I am looking at the stock market, and there's a clear point where things started declining and then stagnating.

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What was the cause for this point? Was it political? I don't remember hearing about any unexpected stock market crash, so I am guessing some political event occurred? I can't quite decipher the exact date, but .... my guess would be it's due to North Korea nuclear threat?

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    A stock market crash can have many reasons, and not all are political. So I am not sure that this is really a question about politics. It would be a good question for the currently proposed stock market stack exchange site. But considering that this site does not exist yet we should keep it here for now. – Philipp Jun 6 '18 at 12:13
  • it would really be instructive to look at the moving average (say over a twenty day or better period). Immediate reactions (for example the tax bill passage on Dec 20 that created a temporary, atypical, rate rise) are smoothed out allowing a better identification of trends. I'm not in complete agreement with the "stagnating" assertion, but would agree that the market is not "booming" – BobE Jun 6 '18 at 15:11
  • @phillip, Politics and political actions certainly can play a major role in stock market movement, witness the reaction of the 2017 tax bill and the subsequent reaction to increased tariff announcement. HST, yes, there are additional stimulus at play. – BobE Jun 6 '18 at 15:19
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    I answered this, but I do think you're misusing the word "stagnation". – Bobson Jun 6 '18 at 21:38
  • If you'd turned on the news on that day, you probably would have heard about the 362 point drop (I remember it). It was the top story (for a night). Sometimes drops like that happen for no reason at all, just selling, or feeling the price is too high. @Bobson 's answer below says it was tied to fears of an interest rate rise, but one day drops like that aren't that uncommon, especially after a period if rising and possible reasons vary. It doesn't have to be something big like North Korean threats. – userLTK Jun 7 '18 at 2:53

I googled "january 2018 selloff" and got these as the top hits:

Jan 30: Stocks drop the most since August, Dow loses 362 points

"We've had a unilateral move higher [in stocks] to start things off and people are realizing this is not sustainable," said Art Hogan, chief market strategist at B. Riley FBR. "You're also seeing some cracks in the global story with interest rates rising."

Feb 2: Dow Jones suffers worst fall in two years amid fears of interest rate rise

The latest sell-off comes amid stronger signals for the health of the global economy, which investors fear could fuel higher levels of inflation that would prompt central banks to raise interest rates. Investors said the drop could be a sign of the market returning to more typical periods of peaks and troughs after abnormally calm conditions last year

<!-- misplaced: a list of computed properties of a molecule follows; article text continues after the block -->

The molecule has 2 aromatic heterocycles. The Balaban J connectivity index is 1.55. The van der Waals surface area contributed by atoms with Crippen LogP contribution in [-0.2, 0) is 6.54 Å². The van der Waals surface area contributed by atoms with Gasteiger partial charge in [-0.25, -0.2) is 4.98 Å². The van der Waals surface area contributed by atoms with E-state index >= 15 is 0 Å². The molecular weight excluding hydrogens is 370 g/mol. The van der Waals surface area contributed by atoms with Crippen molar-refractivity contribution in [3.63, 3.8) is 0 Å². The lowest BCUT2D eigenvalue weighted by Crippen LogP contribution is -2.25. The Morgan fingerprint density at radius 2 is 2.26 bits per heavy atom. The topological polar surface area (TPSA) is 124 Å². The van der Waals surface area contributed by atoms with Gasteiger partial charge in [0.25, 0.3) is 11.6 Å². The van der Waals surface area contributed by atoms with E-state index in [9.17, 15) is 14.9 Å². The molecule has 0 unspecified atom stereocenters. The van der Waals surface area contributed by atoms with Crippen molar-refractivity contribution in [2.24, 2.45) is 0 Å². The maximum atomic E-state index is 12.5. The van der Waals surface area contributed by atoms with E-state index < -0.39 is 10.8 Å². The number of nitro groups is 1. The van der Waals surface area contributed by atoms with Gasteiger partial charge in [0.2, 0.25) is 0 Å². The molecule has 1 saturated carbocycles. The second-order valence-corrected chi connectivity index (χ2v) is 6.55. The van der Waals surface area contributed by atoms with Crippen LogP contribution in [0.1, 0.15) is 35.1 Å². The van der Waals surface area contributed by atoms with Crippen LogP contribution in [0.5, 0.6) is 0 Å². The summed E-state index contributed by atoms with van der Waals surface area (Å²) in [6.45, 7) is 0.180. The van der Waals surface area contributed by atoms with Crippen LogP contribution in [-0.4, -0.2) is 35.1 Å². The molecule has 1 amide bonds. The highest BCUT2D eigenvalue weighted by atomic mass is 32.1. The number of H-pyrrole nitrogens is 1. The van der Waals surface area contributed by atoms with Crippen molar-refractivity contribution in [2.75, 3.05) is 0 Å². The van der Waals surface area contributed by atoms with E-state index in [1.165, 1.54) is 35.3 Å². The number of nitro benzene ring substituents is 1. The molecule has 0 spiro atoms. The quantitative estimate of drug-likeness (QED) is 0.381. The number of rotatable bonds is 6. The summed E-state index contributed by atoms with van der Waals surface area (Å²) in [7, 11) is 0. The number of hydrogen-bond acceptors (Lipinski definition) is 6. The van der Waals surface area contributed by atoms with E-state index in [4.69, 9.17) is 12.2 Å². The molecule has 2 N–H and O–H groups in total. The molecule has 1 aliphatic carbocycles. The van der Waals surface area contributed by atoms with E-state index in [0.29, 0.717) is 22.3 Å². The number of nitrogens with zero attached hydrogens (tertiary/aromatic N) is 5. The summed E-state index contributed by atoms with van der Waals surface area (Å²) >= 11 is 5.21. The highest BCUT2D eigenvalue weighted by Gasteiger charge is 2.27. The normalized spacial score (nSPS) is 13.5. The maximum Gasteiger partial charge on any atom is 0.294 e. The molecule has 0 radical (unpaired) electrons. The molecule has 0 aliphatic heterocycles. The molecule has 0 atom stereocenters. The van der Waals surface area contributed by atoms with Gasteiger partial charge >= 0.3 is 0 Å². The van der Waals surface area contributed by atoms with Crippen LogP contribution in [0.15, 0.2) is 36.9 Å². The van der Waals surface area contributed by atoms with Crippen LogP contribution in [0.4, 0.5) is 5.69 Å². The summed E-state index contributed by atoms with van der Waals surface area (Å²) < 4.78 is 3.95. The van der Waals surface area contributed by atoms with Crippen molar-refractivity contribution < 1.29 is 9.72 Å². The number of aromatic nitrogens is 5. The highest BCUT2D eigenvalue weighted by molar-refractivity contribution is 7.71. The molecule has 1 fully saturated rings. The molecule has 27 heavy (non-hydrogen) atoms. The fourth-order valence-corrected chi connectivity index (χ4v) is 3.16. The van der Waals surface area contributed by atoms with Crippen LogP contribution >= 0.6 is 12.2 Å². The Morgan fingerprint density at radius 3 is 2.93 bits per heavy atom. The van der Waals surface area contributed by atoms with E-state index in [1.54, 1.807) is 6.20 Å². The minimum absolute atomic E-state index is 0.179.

Feb 5: Why the stock market is selling off has the best overall analysis:

Wall Street was overdue for a reality check. The Dow Jones industrial average was up over 26 percent from January 2017 to January 2018. That's a massive jump in one year. Historically, the stock market has gained 8 percent, on average, in a year. We just experienced three times that amount. Investors were beginning to look around and question whether stocks really should be at such high levels.


The sell-off started because of the Friday jobs report. On Friday, the Labor Department put out its monthly report on how many jobs were created in January in the United States and how fast wages are growing. Overall, it looked like good news. The economy added 200,000 jobs, and wages grew by 2.9 percent, the most since 2009. But Wall Street looks at things differently than most people do. When companies pay workers more, it usually means lower profits for shareholders.


Wall Street is really worried about inflation. It's not just higher wages that scare investors. It's also the prospect of more inflation. ... But the wage data Friday spooked investors into thinking that inflation could rise quickly this year as the tax cuts take effect and more and more companies start raising pay and prices.

In short, Wall Street is freaking out about what could happen in 10 to 18 months, not right now.


There's a new leader at the Fed: Jerome H. Powell. Compounding all of these worries is there is a new leader at the Fed. Economist Janet L. Yellen's last day was Friday. The markets loved Yellen because she kept interest rates low and she was slow to raise them. But Powell, a lawyer, is untested. Most think he'll be similar to Yellen, but no one knows for sure. He just started in the top job.

Feb 12: Nasdaq CEO says 'human emotion' triggered the market sell-off — not machines

The frenzied market sell-off last week was driven by human emotion and not algorithm-based trading, according to the CEO of the Nasdaq.

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